The computers at Hollywood’s studios aren’t the only ones cooking these devastating storms – those at the desks of some weather scientists across the United States are, too.
As a resident of Florida – you know, that spit of land in Hurricane Alley that eerily seems to break off the U.S. mainland and sink into an Atlantic abyss in every other potential disaster scenario known to man – I get a little nervous.
What’s A Hypercane?
A hypercane is a type of hypothetical storm that would rank as the most severe of hurricanes and could sandblast coastlines and push water miles inland with winds of more than 500 miles per hour.
This seemingly unearthly storm could wreak unimaginable damage – the type that only exists in some of the most horrific of disaster films to have ever been concocted. Water vapor would smother the stratosphere and debris could be catapulted miles into the sky.
TV news journalists would definitely have to hang onto some pretty well-rooted palm trees while covering that storm!
Yet, while it sounds like a mega hurricane is something that could only occur in the movies – and maybe a thrilling cable TV drama – the truth is that hypercanes really aren’t really as far-fetched as they may sound.
As Kerry Emanuel, an MIT meteorology professor, suggests, hypercanes could definitely happen. While more typical hurricanes require ocean water temperatures to heat up to a balmy 80 degrees, a hypercane could form if sea surface temperatures soared only 20 degrees higher, to about 100 degrees. Preposterous, you say? Not so fast…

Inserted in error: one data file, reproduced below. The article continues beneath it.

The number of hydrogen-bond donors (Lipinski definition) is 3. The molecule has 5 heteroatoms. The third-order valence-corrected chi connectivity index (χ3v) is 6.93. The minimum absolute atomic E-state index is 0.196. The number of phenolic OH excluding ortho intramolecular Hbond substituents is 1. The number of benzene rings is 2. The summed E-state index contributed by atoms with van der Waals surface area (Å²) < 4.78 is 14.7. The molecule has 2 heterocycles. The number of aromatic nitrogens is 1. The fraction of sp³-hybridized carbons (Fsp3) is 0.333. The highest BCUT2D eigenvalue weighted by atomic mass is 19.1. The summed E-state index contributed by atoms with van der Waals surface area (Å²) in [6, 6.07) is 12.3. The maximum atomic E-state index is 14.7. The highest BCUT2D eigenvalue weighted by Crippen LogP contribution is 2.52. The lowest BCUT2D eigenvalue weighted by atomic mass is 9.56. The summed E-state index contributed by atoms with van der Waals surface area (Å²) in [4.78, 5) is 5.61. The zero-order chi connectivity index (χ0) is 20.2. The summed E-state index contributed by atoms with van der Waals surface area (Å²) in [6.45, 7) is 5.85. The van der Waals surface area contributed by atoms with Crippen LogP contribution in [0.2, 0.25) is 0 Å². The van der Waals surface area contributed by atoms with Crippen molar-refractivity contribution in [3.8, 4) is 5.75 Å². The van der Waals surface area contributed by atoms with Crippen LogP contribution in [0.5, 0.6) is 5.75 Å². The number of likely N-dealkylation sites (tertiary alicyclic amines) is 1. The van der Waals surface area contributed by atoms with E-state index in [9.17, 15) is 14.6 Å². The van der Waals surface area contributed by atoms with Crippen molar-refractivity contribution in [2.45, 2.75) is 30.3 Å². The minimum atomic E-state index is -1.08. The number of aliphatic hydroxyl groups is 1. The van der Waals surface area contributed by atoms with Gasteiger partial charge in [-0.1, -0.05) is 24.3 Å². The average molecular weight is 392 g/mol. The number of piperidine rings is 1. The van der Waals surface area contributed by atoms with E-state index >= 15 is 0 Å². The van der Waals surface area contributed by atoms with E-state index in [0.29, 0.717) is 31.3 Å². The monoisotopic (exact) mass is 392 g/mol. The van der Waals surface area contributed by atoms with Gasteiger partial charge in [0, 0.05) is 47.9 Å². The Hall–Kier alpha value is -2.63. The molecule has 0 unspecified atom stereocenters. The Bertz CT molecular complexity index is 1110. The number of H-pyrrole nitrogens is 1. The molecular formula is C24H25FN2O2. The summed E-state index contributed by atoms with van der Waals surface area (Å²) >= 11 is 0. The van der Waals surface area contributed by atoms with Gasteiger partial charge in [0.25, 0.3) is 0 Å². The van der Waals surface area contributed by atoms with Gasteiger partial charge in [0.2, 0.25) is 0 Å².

All it would take is an asteroid slamming into an ocean near the equator or, more likely, an underwater volcanic eruption, to provide the intensely hot water that could spark the formation of a mega hurricane.
Stronger Than The Most Severe Hurricanes
If the mere idea of hypercanes has you looking for the nearest evacuation route, then get this: the forces seen in a hypercane could far exceed those of any severe hurricanes that have become household names: Katrina, Andrew, Agnes, and Hugo, to name just a few.
And, even though Hurricane Camille was the strongest hurricane to ever hit the United States when it whipped up winds of 190 miles per hour across Mississippi and other Gulf Coast states back in 1969, a potentially stronger hurricane could make the winds that Camille churned up feel like a summer breeze.
Some 250 people died in that Category 5 storm, and damages amounted beyond $4 billion (in 1969 dollars), yet a storm on an order of the magnitude that some meteorologists have nightmarishly conceived of could rack up untold amounts of damage and kill countless thousands.
Will A Hypercane Happen Anytime Soon?
As you certainly know, meteorology is still an imperfect science, and sometimes that 50% chance of rain turns out to be a 100% chance over at your house.
Yet, absent of some phenomenally rare event such as that asteroid impact or maybe Mount Vesuvius Junior rising out of the sea, chances are you won’t be seeing much about hypercanes on the 24/7 news channels anytime soon.
But, as the earth’s climate warms, more severe hurricanes could become an increasingly common reality, and we will have to better understand hurricane facts versus myths, as well as learn how to prepare for and adapt to potentially stronger, more damaging storm systems.
I’m a roller coaster junkie, a weather enthusiast, a frequent traveler, and a numismatist. My love for coins began when I was 11 years old. I primarily collect and study U.S. coins produced during the 20th century. I’m a member of the American Numismatic Association (ANA) and the Numismatic Literary Guild (NLG). I’ve also been studying meteorology and watching weather patterns for years. I enjoy sharing little-known facts and fun stuff about coins, weather, travel, health, food, and living green… on a budget.